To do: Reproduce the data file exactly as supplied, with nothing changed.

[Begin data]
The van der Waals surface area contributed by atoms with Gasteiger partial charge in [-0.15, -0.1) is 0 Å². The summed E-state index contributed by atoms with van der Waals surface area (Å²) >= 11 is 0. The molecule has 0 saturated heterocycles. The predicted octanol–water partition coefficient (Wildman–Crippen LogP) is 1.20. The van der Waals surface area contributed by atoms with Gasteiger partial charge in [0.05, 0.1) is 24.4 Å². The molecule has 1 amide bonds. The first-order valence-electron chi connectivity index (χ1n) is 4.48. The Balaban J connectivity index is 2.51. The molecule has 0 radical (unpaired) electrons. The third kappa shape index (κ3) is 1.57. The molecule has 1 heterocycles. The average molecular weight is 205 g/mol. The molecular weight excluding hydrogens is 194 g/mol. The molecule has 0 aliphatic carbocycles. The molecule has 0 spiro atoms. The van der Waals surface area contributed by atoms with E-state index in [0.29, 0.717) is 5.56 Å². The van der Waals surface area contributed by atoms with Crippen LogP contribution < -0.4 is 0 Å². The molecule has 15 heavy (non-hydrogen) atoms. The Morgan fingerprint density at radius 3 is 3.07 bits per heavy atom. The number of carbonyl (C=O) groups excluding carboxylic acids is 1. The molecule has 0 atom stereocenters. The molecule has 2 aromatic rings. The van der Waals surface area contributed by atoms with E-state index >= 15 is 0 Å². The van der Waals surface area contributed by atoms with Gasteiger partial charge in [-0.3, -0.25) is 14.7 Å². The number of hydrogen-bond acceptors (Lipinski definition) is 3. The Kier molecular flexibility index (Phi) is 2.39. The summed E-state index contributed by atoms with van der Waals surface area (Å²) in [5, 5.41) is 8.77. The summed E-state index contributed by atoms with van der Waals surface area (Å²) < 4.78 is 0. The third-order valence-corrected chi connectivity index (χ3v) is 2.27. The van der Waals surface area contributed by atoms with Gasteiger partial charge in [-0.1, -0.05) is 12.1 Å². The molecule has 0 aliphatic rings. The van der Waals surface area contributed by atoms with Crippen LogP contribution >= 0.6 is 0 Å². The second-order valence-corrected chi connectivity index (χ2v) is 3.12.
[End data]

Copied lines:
The van der Waals surface area contributed by atoms with Gasteiger partial charge in [-0.15, -0.1) is 0 Å². The summed E-state index contributed by atoms with van der Waals surface area (Å²) >= 11 is 0. The molecule has 0 saturated heterocycles. The predicted octanol–water partition coefficient (Wildman–Crippen LogP) is 1.20. The van der Waals surface area contributed by atoms with Gasteiger partial charge in [0.05, 0.1) is 24.4 Å². The molecule has 1 amide bonds. The first-order valence-electron chi connectivity index (χ1n) is 4.48. The Balaban J connectivity index is 2.51. The molecule has 0 radical (unpaired) electrons. The third kappa shape index (κ3) is 1.57. The molecule has 1 heterocycles. The average molecular weight is 205 g/mol. The molecular weight excluding hydrogens is 194 g/mol. The molecule has 0 aliphatic carbocycles. The molecule has 0 spiro atoms. The van der Waals surface area contributed by atoms with E-state index in [0.29, 0.717) is 5.56 Å². The van der Waals surface area contributed by atoms with Crippen LogP contribution < -0.4 is 0 Å². The molecule has 15 heavy (non-hydrogen) atoms. The Morgan fingerprint density at radius 3 is 3.07 bits per heavy atom. The number of carbonyl (C=O) groups excluding carboxylic acids is 1. The molecule has 0 atom stereocenters. The molecule has 2 aromatic rings. The van der Waals surface area contributed by atoms with E-state index >= 15 is 0 Å². The van der Waals surface area contributed by atoms with Gasteiger partial charge in [-0.3, -0.25) is 14.7 Å². The number of hydrogen-bond acceptors (Lipinski definition) is 3. The Kier molecular flexibility index (Phi) is 2.39. The summed E-state index contributed by atoms with van der Waals surface area (Å²) in [5, 5.41) is 8.77. The summed E-state index contributed by atoms with van der Waals surface area (Å²) < 4.78 is 0. The third-order valence-corrected chi connectivity index (χ3v) is 2.27. The van der Waals surface area contributed by atoms with Gasteiger partial charge in [-0.1, -0.05) is 12.1 Å². The molecule has 0 aliphatic rings. The van der Waals surface area contributed by atoms with Crippen LogP contribution >= 0.6 is 0 Å². The second-order valence-corrected chi connectivity index (χ2v) is 3.12.